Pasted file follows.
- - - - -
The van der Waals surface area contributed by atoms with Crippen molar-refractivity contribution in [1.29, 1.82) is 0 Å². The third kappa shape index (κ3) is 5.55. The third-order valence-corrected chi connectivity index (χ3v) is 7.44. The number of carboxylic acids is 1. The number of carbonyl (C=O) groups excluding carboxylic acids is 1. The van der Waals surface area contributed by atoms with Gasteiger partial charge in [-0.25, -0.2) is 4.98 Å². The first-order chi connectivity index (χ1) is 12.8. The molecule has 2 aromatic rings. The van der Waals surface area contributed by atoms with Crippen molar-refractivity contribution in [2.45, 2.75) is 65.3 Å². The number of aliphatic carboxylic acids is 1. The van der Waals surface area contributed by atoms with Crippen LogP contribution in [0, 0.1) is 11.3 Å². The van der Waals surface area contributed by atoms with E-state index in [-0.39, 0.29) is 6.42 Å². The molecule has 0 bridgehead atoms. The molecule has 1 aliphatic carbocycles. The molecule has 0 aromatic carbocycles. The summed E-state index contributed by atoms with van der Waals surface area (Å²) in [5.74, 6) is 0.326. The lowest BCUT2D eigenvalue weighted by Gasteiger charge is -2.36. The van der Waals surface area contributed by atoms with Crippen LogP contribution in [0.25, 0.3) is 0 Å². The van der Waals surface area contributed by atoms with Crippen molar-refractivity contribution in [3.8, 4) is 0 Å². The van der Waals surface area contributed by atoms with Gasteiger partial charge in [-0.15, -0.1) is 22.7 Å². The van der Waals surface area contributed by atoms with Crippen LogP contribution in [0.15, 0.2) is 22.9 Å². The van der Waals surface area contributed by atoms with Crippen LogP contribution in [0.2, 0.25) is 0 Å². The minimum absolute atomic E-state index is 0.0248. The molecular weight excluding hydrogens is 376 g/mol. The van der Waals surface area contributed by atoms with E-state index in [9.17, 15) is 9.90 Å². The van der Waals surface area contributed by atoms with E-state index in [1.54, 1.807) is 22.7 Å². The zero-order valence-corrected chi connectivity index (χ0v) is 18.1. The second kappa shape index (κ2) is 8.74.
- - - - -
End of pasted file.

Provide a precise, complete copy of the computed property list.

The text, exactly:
The van der Waals surface area contributed by atoms with Crippen molar-refractivity contribution in [1.29, 1.82) is 0 Å². The third kappa shape index (κ3) is 5.55. The third-order valence-corrected chi connectivity index (χ3v) is 7.44. The number of carboxylic acids is 1. The number of carbonyl (C=O) groups excluding carboxylic acids is 1. The van der Waals surface area contributed by atoms with Gasteiger partial charge in [-0.25, -0.2) is 4.98 Å². The first-order chi connectivity index (χ1) is 12.8. The molecule has 2 aromatic rings. The van der Waals surface area contributed by atoms with Crippen molar-refractivity contribution in [2.45, 2.75) is 65.3 Å². The number of aliphatic carboxylic acids is 1. The van der Waals surface area contributed by atoms with Crippen LogP contribution in [0, 0.1) is 11.3 Å². The van der Waals surface area contributed by atoms with E-state index in [-0.39, 0.29) is 6.42 Å². The molecule has 0 bridgehead atoms. The molecule has 1 aliphatic carbocycles. The molecule has 0 aromatic carbocycles. The summed E-state index contributed by atoms with van der Waals surface area (Å²) in [5.74, 6) is 0.326. The lowest BCUT2D eigenvalue weighted by Gasteiger charge is -2.36. The van der Waals surface area contributed by atoms with Crippen LogP contribution in [0.25, 0.3) is 0 Å². The van der Waals surface area contributed by atoms with Crippen molar-refractivity contribution in [3.8, 4) is 0 Å². The van der Waals surface area contributed by atoms with Gasteiger partial charge in [-0.15, -0.1) is 22.7 Å². The van der Waals surface area contributed by atoms with Crippen LogP contribution in [0.15, 0.2) is 22.9 Å². The van der Waals surface area contributed by atoms with Crippen LogP contribution in [0.2, 0.25) is 0 Å². The minimum absolute atomic E-state index is 0.0248. The molecular weight excluding hydrogens is 376 g/mol. The van der Waals surface area contributed by atoms with E-state index in [9.17, 15) is 9.90 Å². The van der Waals surface area contributed by atoms with E-state index in [1.54, 1.807) is 22.7 Å². The zero-order valence-corrected chi connectivity index (χ0v) is 18.1. The second kappa shape index (κ2) is 8.74.